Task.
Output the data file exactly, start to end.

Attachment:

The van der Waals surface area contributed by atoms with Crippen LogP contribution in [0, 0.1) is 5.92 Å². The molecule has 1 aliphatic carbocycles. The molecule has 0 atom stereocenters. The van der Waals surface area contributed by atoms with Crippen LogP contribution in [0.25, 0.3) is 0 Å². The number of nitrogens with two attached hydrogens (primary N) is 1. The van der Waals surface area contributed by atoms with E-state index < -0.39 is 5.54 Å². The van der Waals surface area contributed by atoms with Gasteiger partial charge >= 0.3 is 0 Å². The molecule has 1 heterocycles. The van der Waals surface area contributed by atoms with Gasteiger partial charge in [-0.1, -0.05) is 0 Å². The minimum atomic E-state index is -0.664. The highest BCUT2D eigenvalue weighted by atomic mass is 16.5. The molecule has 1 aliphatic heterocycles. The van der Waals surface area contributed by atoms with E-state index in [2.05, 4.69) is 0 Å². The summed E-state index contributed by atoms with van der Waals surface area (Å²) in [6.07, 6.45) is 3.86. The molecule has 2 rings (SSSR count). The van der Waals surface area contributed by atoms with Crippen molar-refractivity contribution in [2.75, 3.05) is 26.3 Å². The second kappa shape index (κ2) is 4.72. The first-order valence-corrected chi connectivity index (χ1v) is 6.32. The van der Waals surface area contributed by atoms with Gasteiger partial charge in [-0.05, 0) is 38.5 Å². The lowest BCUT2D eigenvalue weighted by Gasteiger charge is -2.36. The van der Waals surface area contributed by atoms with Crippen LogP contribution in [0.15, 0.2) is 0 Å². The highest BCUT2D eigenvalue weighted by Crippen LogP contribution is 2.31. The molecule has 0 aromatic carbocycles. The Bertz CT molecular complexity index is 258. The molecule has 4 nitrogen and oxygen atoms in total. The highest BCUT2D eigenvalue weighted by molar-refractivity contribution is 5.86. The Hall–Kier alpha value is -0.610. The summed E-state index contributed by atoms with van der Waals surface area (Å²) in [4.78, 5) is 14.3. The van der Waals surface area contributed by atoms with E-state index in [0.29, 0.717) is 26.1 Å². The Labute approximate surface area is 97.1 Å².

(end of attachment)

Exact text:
The van der Waals surface area contributed by atoms with Crippen LogP contribution in [0, 0.1) is 5.92 Å². The molecule has 1 aliphatic carbocycles. The molecule has 0 atom stereocenters. The van der Waals surface area contributed by atoms with Crippen LogP contribution in [0.25, 0.3) is 0 Å². The number of nitrogens with two attached hydrogens (primary N) is 1. The van der Waals surface area contributed by atoms with E-state index < -0.39 is 5.54 Å². The van der Waals surface area contributed by atoms with Gasteiger partial charge >= 0.3 is 0 Å². The molecule has 1 heterocycles. The van der Waals surface area contributed by atoms with Gasteiger partial charge in [-0.1, -0.05) is 0 Å². The minimum atomic E-state index is -0.664. The highest BCUT2D eigenvalue weighted by atomic mass is 16.5. The molecule has 1 aliphatic heterocycles. The van der Waals surface area contributed by atoms with E-state index in [2.05, 4.69) is 0 Å². The summed E-state index contributed by atoms with van der Waals surface area (Å²) in [6.07, 6.45) is 3.86. The molecule has 2 rings (SSSR count). The van der Waals surface area contributed by atoms with Crippen molar-refractivity contribution in [2.75, 3.05) is 26.3 Å². The second kappa shape index (κ2) is 4.72. The first-order valence-corrected chi connectivity index (χ1v) is 6.32. The van der Waals surface area contributed by atoms with Gasteiger partial charge in [-0.05, 0) is 38.5 Å². The lowest BCUT2D eigenvalue weighted by Gasteiger charge is -2.36. The van der Waals surface area contributed by atoms with Crippen LogP contribution in [0.15, 0.2) is 0 Å². The highest BCUT2D eigenvalue weighted by Crippen LogP contribution is 2.31. The molecule has 0 aromatic carbocycles. The Bertz CT molecular complexity index is 258. The molecule has 4 nitrogen and oxygen atoms in total. The highest BCUT2D eigenvalue weighted by molar-refractivity contribution is 5.86. The Hall–Kier alpha value is -0.610. The summed E-state index contributed by atoms with van der Waals surface area (Å²) in [4.78, 5) is 14.3. The van der Waals surface area contributed by atoms with E-state index in [0.29, 0.717) is 26.1 Å². The Labute approximate surface area is 97.1 Å².